By: Kaylee McCain
Isabella Baurnfree's childhood experiences created her determination to help abolish slavery once and for all.
In the year of 1797 in Rifton, New York, Isabella Baurnfree was born into slavery as the ninth child of James and Elizabeth Baurnfree. She was first taught to speak Dutch and never learned to read or write, so that made it harder to work for her slave owners who spoke English. As a result of that, when her slave owners began to teach her English, she was quite a slow learner, so they would beat her even more. Also as a child, she was a Christian and knew that the Lord was always looking out for her in her most difficult times, and that is what got her through many horrible situations as a slave. She would also go into any difficult situation with a great amount of confidence because she knew that God was on her side.
The effects of slavery on Isabella Baurnfree.
For many, many years Isabella had suffered from harsh treatment as a slave. Her slave owners robbed her of her independence, her rights, and of her freedom. She was sold time and time again from her family and friends. Isabella was beaten and abused by people because of her skin color, and no one tried to stop it. Because of her skin color, she had to endure a life of misery. She was taken from the man she loved. She even had to sell her own children knowing what they would have to go through, but still no one stopped it. And yet, she still lived life knowing that God was on her side no matter what happened to her. She did her best at respecting her masters and tried so hard to be loyal and honest, to be the best person she wanted to be and to respect her mother wishes of being obedient even though they were separated.
Isabella Baurnfree's escape to fredom.
Isabella wanted her freedom which she was promised by her slave owner, John Dumont. She worked for him for 17 years waiting for him to free her from being a slave, yet he never did. He also did not uphold the New York Anti-Slavery Law of 1827. She was tired of having to suffer for so long and being sold to other people to work for them without pay. For many, many years she was beaten and starved just to do work for people because of her color. So she decided to runaway from her master with her infant named Sophia. Later on she said, " I did not runaway , I simply walked away by daylight... " towards her former master. She went through many thing as a slave: losing most of her children because they were sold into slavery, harsh treatment, no personal liberties, and so much more that are undocumented.
sojourner Truth's decisions and actions against slavery.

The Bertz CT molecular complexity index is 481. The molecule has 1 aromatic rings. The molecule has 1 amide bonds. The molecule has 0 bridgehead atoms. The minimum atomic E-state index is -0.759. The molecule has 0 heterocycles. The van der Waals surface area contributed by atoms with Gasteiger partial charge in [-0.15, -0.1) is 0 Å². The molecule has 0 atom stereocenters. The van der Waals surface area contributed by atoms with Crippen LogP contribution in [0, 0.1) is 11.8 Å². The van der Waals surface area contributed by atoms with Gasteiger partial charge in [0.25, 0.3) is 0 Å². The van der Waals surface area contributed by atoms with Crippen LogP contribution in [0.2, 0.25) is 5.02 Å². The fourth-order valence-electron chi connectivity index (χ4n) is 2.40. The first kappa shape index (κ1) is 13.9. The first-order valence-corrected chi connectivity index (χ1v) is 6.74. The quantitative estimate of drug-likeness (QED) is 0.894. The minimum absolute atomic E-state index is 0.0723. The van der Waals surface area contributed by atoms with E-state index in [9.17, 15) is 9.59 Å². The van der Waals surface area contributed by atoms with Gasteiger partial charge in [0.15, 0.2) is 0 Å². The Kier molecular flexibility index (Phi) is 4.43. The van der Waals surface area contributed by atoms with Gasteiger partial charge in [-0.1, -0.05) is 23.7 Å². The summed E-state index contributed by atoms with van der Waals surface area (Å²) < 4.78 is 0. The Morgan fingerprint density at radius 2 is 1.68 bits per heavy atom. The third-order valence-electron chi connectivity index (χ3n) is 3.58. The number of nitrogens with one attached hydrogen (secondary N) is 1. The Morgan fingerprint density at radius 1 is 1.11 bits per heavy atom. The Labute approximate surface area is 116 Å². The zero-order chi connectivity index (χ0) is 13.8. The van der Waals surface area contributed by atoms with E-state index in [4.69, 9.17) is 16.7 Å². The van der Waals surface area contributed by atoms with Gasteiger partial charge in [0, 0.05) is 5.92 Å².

After escaping slavery in 1826, she worked on fighting for the end of slavery. She was a remarkable speaker, for she had practice as a preacher. Once she officially began preaching , she changed her name to Sojourner Truth because she wanted a fresh start. She began to speak out against slavery around the country. She spoke in many places teaching people about the horrors of slavery. She also contributed to the National Freedman's Relief Association in order to help others in the south that needed supplies and care. She continued to inform people about the abusive life as a slave. Her memoirs were published in 1850 under the title The Narrative of Sojourner Truth: A Northern Slave by William Lloyd who transcribed for her.
Sojourner Truth's impact on Woman's Rights.
Truth realized that not only was slavery a fatal flaw in our nation at the time, but also the lack of women's rights was an issue. She believed that women in America needed to be recognized as a citizen with the same rights as men. In 1850, she spoke at the first National Women's Rights Convention. Then later on in May of 1851, she delivered her most famous speech known as " Ain't I A Women?" at the Ohio Women's Rights Convention. Her speech was not only towards white women, but also for African American women. In order to make even more progress, she joined the Northampton Association of Education and Industry in Massachusetts. She changed the minds of thousands about not only gaining the rights for white women, but for all women of all color.
Sojourner Truth's Major accomplishments in the works of women's rights and the riddance of slavery in the south.
After escaping slavery, she did her best at changing people's thinking towards African Americans' rights and freedoms. She was a front runner in changing the way people identified women's role in society as well. Sojourner Truth was not afraid to stand her ground and fight for what she believed in. From winning a historical court case, to being a powerful leader of the abolitionist movement, and even campaigning for all women's rights, she used her oratory gifts and fearless spirit to stand strong and help create change in the midst of danger and tribulations. Sojourner Truth used her gifts, talents, and experiences to not only help end slavery for African Americans, but also helped all women gain equal rights.